Could an implement of moderate exercise be the future to improving depression treatment?

by bmusc1 on March 14, 2014 - 12:40pm

The article “Moderate exercise improves depression parameters in treatment-resistant patients with major depressive disorder” describes what could be, a break through in the treatment of major depressive disorder (MDD).  In addition to the proven facts that exercise can improve cardiovascular health there are also reasons to believe that exercise can also improve ones psychological well being (p.1006).  The goal of the experiment performed was to find if a moderately intensive exercise program could be added to pharmacotherapy to treat MDD.  To test this theory, 150 individuals with treatment-resistant MDD were screened and 33 were chosen from the group. 11 people were prescribed to stay on their current medication plan while, the remaining 22 continued with their medication, but also added in aerobic exercises.  The aerobic exercises consisted of 30-45 min walks five days a week for 12 weeks. After the 12 weeks the data was collected adjustments were made, and the results proved that physical exercise of 30-45 minutes a day can improve in the treatment of pharmacology resistant patients with MDD (p.1010).

      I myself also strongly agree with the use of exercise to improve ones daily functioning abilities.  With exercise comes increased endorphins in the blood stream, and soon a better mood follows.  Almost as if you have tricked yourself into being happy!  I know that after my Crossfit workouts I am always in a better mood then I was when I went in.

This article is a great example of the “question” element to our Critical Thinking Guide text.  In the background portion of the article, the question is clearly stated by saying “This study assessed the impact on depression and functioning parameters of a moderate intensity exercise program, as in adjuvant to pharmacotherapy, in treatment-resistant MD patients”(p.1005).  As the article continued the question and goal of the research stayed consistent.  As the article broke into different segments such as the study design, participants, inclusion and exclusion criteria, study protocol ext. the question was being addressed and steps are taken to find an answer to the initial question.  The tasks performed throughout the study are also steps necessary to fulfill the questions needs to be answered.

 

 

References:

 

Mota-Pereira, J., Silverio, J., Carvalho, S., Ribeiro, J., Fonte, D., & Ramos, J. (2011). Moderate exercise Improves depression parameters in treatment-resistant        patients with major depressive disorder. Journal Of Psychiatric Research, 45(8), 1005-1011. Doi:10.1016/j.jpsychires.2011.02.005

Comments

I actually had not heard about the combination on medication and exercise to improve depressive episodes. This is very interesting to learn and influenced me into researching more information about this. Daily exercise definitely will help a person with depression since the endorphins create a rush that simply makes anyone happier and calmer. However, I found out that people who have depression should most likely exercise in groups or with a partner since “strong social support” is one of the most important elements to recover from depression; this is why group therapy is often use for people suffering from depression. I guess one of the best ways to recover from depression is to combine medication with a group exercise with other people who have depression; this way group therapy and exercise could be combine in one.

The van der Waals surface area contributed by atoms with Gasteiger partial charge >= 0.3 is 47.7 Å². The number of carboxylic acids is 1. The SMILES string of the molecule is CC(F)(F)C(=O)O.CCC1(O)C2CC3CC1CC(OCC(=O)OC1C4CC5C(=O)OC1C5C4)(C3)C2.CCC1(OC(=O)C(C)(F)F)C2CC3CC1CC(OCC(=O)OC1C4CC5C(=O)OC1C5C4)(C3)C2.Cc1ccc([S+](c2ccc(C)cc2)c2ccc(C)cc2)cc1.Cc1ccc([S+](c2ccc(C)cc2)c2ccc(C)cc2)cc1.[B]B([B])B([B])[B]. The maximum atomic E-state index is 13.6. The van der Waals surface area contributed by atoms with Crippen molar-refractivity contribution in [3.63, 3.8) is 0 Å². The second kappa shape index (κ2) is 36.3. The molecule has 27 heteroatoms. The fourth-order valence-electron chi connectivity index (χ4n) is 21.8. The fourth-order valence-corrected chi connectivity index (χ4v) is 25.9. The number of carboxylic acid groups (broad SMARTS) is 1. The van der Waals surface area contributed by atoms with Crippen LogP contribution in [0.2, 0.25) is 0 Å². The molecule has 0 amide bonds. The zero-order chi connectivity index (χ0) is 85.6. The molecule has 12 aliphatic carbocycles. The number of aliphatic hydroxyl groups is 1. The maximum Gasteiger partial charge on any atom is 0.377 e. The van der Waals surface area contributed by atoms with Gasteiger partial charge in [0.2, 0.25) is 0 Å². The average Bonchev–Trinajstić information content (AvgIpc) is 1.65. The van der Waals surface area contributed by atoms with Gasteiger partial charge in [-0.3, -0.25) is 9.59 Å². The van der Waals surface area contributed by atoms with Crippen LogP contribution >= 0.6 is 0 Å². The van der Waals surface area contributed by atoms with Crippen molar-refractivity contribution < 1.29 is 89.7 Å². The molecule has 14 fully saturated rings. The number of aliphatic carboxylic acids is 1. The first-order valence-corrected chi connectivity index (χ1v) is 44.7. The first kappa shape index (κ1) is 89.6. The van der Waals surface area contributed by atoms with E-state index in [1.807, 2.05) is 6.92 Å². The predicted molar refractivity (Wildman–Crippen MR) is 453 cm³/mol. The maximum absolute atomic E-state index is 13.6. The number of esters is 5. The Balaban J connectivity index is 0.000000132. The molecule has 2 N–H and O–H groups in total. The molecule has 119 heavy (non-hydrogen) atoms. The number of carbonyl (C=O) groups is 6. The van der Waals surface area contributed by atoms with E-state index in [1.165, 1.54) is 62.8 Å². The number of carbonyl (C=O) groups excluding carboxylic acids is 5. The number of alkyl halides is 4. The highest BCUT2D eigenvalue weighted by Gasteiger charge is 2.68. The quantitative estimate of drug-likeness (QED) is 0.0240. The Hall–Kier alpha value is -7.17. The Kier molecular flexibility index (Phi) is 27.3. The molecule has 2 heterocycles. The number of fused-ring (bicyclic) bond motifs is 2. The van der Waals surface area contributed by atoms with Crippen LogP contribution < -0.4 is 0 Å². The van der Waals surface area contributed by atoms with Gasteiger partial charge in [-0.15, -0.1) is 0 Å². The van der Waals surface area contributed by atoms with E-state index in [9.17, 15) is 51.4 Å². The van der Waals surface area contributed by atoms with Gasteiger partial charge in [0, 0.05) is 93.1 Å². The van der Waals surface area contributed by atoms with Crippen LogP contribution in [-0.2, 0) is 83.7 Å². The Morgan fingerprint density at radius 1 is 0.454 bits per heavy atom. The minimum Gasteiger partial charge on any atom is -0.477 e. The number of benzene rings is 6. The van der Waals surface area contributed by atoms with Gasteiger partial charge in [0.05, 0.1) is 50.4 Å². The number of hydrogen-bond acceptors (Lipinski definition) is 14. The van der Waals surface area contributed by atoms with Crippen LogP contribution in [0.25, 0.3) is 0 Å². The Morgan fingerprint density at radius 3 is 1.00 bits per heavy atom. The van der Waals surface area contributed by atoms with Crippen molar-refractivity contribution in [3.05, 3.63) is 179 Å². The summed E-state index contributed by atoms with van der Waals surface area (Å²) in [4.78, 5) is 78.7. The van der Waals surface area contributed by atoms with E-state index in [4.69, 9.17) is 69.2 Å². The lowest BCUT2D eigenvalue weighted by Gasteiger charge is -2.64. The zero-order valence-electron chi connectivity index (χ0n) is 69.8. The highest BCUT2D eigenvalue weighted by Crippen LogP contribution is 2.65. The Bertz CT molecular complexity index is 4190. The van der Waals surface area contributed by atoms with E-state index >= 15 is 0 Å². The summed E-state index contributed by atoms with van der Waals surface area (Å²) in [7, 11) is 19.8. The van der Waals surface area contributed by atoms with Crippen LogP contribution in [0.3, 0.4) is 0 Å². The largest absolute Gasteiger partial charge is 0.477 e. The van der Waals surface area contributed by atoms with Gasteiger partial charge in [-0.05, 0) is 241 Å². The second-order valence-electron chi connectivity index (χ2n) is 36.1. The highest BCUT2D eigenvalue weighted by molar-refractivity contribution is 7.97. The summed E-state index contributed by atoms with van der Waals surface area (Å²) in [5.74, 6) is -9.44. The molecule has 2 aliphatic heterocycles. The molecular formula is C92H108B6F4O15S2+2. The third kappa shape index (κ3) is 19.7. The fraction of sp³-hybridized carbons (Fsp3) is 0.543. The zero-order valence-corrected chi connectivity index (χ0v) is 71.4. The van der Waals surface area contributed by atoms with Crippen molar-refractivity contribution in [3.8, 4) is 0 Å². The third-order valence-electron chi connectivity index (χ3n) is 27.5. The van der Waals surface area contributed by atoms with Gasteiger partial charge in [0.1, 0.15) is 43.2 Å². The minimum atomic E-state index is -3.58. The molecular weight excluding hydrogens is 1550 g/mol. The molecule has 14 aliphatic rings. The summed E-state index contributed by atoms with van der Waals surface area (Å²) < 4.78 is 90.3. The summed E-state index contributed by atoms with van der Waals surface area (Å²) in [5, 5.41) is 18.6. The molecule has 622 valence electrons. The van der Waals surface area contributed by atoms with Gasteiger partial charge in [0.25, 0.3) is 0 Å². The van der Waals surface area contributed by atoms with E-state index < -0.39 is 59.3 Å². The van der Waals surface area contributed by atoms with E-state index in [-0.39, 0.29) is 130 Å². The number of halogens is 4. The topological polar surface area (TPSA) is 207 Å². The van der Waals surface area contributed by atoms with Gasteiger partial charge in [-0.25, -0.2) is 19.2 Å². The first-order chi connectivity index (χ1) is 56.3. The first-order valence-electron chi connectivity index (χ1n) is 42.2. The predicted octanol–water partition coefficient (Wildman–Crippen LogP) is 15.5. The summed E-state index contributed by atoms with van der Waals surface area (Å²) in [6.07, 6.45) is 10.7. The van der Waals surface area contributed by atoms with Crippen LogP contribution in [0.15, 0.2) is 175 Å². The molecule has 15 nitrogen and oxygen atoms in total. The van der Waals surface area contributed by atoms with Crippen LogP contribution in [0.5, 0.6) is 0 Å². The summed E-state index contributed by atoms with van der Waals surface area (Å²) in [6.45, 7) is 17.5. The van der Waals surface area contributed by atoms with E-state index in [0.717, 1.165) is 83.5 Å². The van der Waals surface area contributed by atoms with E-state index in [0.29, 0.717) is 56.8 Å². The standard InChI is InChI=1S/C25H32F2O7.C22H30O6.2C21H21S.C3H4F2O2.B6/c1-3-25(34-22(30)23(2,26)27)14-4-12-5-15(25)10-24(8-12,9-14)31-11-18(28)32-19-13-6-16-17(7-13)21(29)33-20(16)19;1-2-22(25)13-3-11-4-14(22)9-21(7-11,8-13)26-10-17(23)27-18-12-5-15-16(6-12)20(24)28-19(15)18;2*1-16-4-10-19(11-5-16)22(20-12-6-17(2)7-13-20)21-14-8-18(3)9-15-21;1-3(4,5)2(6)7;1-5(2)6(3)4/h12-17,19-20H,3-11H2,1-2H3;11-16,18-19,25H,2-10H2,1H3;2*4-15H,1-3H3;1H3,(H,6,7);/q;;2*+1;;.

http://www.webmd.com/depression/guide/exercise-depression

The title of your article caught my attention immediately, because the content you wrote about is something I took a new interest in, as I recently wrote an article about this subject as well. I spoke about a man named Robert Whitaker who is pushing for drug-free treatment for mental illnesses and has done numerous studies that have shown success in patients suffering from the same illness you mentioned, Major Depressive Disorder (MDD). However, I think you could’ve gone deeper and included what the professionals performing the studies had to say about the results they recovered instead of only naming the basic facts that you found; it could’ve helped strengthen your point. To add to your article, here’s one that talks about a Canadian who fought an addiction with the help of physical activity as well, perhaps you’ll find it interesting: http://atlantic.ctvnews.ca/cape-breton-man-says-yoga-helped-him-battle-d.... Overall, great article, great writing, and great content! Keep it up!

I found your article very interesting and I like that you bring us a new approach on depression. I also like the way you found of relating yourself to your article. Not so long ago, I did a resume of an article that may interest you: http://search.proquest.com/canadiannewsmajor/docview/1491897447/B62D5874... . It is about the Canadian Olympic athlete Clara Hughes that overcame depression especially through doing what she loves, sports. I think it’s a great example of how exercise can improve depression parameters and prove your point.

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